Light Needs

The best choice of light for this tree is at least 6-8 hours of direct sunlight. Anything over that is a lot because the leaves don’t have time to recover.

In addition to the sun and light, the leaves also need a break from them. The morning sun is best because it doesn’t burn much. Afternoon partial shade will ideally suit your sea grape tree.

Watering Schedule


The schedule of watering this plant is quite simple. It is best to use distilled water during flowering. Use rainwater or tap water in other periods.

It is better to water this plant with 0.9 inches of water every 7-8 days. During flowering, you can every 5-6 days.

Soil Types

Sea grape trees prefer deep, well-drained, and loose soils, which should be slightly acidic or with an alkaline reaction.

When choosing a position for planting this tree, keep in mind that winds do not suit this tree. Winds are especially harmful during flowering because bees do not fly in strong winds. This is bad because it does not lead to the transfer of pollen.

In this way, there is a disturbance in fertilization. Because of this, the development of the fruits of this tree is less. The sea grape tree is best suited to gentle hills with gentle slopes, or plains near the beach. It is ideal for beach gardening.

Fertilizer Needs


Seagrape tree, i.e. the soil needs to be supplemented with a combination of nitrogen, potassium, and phosphorus.

This is done at the end of winter, then with urea in the spring and granular fertilizer in the summer, ie sometime in May. We do not recommend water fertilizers for this plant.


Warm temperatures suit her best. It does not tolerate wind, frost, or even heavy rain too much. The leaves are very sensitive in this plant.

The best temperature ratio for this tree is between 65 and 75 F. In regions below 60 F, the plant will not thrive. These are zones below 9. Growth zones 10 and 11 suits it best because of their temperatures.


Moisture is a good thing for these plants. However, an average humidity of 50% will not be bad for this plant.

It is suitable for both 50% and 70% humidity. Inside, however, with air conditioners, it will not grow very well because the air is too dry.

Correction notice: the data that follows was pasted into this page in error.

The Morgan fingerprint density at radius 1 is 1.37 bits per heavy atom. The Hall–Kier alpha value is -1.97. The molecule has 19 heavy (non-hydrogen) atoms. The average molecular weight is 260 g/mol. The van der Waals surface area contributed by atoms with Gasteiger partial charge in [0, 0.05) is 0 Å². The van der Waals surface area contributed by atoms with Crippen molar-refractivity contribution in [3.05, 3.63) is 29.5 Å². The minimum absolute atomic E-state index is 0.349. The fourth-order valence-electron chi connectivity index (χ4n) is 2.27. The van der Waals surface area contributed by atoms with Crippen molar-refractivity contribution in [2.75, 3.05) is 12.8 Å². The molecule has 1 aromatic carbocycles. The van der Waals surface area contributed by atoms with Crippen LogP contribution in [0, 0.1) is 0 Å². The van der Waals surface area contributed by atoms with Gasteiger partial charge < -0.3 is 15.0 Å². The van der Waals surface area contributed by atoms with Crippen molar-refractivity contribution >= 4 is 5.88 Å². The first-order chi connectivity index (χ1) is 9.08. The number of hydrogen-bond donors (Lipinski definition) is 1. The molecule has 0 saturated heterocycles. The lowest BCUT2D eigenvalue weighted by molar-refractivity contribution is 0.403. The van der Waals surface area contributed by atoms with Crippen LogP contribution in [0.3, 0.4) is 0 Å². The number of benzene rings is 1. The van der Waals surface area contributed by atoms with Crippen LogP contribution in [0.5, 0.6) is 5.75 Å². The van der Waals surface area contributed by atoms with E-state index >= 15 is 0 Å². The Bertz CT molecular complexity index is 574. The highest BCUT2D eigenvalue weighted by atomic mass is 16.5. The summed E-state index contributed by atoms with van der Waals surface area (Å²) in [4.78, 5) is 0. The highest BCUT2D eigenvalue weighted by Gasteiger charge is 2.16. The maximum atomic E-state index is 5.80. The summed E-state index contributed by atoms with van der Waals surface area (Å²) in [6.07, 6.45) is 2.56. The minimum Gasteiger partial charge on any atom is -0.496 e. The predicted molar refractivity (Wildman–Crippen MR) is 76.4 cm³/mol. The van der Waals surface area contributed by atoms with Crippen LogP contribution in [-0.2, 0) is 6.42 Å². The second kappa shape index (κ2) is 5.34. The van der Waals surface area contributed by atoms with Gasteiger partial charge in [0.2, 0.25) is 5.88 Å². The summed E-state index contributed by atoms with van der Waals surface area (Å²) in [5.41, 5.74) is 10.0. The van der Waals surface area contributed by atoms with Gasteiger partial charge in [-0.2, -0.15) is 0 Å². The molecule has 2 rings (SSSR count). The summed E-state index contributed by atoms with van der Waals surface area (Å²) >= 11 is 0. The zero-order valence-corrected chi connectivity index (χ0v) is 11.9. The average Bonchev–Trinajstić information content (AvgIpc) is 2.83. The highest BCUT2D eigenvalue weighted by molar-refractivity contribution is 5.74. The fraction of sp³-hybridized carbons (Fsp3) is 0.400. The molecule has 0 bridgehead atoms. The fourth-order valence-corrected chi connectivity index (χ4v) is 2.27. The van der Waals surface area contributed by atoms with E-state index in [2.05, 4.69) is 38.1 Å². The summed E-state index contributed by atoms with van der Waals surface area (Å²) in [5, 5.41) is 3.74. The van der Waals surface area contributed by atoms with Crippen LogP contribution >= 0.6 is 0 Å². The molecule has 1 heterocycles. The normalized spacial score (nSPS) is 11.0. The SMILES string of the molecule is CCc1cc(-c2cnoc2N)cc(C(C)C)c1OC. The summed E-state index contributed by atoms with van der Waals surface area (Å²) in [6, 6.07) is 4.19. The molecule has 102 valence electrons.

When pruning a sea grape tree it is important to insulate the top of the seedling. With proper pruning, shoots will emerge at the top, from which even better saplings will grow in the second year of growth, i.e. flowering.

Prune at the time of budding or shortly before flowering, as this tree does not tolerate pruning in the winter months.

Along with pruning, it is important to wrap the saplings in time so they can form branches later. After the first pruning, pruning is very simple.


This plant is most often planted from seed. Sowing can be done directly in the soil where it will grow or in containers.

Soak the seeds in water for 3-4 hours before planting. It would be best to cover the pot with a plastic bag after planting.

Another way of sowing is directly into the soil. The soil should be rich in humus and well-drained.

Cover the final layer of soil with compost. It will also feed the plant and protect them from wind or cold.

Final Thought

How did you like our article about the sea grape tree? Is it one of the trees you would like to have in your garden in the future? We sure hope it is!

This ancient tree will not be a resident of your garden for long. However, during the time it spends in your garden, it will be the highlight of it. I think we all need one such plant in our yard.

As you have seen, the care guide for this plant is not complicated. Even amateurs who are just starting out can plant this plant. Check out our article about flowering trees yellow, or the geiger tree if you prefer colorful trees more.

That would be all for today. See you tomorrow with similar topics!

Sea Grape Tree pin